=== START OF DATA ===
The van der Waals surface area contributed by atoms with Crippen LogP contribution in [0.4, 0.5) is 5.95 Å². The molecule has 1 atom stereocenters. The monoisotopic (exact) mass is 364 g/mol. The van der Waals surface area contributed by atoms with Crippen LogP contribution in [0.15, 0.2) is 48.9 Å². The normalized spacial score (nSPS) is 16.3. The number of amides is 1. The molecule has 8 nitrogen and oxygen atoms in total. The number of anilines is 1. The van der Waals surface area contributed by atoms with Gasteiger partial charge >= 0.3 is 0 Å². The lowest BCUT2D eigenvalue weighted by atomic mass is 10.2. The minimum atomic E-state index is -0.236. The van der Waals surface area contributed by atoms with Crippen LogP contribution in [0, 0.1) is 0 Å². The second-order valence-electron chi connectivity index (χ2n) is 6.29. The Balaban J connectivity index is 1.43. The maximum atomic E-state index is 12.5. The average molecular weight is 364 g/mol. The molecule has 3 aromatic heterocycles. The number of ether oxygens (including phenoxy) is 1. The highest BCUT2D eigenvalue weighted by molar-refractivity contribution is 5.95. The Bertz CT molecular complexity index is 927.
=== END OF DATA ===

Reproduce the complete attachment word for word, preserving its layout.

The van der Waals surface area contributed by atoms with Crippen LogP contribution in [0.4, 0.5) is 5.95 Å². The molecule has 1 atom stereocenters. The monoisotopic (exact) mass is 364 g/mol. The van der Waals surface area contributed by atoms with Crippen LogP contribution in [0.15, 0.2) is 48.9 Å². The normalized spacial score (nSPS) is 16.3. The number of amides is 1. The molecule has 8 nitrogen and oxygen atoms in total. The number of anilines is 1. The van der Waals surface area contributed by atoms with Gasteiger partial charge >= 0.3 is 0 Å². The lowest BCUT2D eigenvalue weighted by atomic mass is 10.2. The minimum atomic E-state index is -0.236. The van der Waals surface area contributed by atoms with Crippen LogP contribution in [0, 0.1) is 0 Å². The second-order valence-electron chi connectivity index (χ2n) is 6.29. The Balaban J connectivity index is 1.43. The maximum atomic E-state index is 12.5. The average molecular weight is 364 g/mol. The molecule has 3 aromatic heterocycles. The number of ether oxygens (including phenoxy) is 1. The highest BCUT2D eigenvalue weighted by molar-refractivity contribution is 5.95. The Bertz CT molecular complexity index is 927.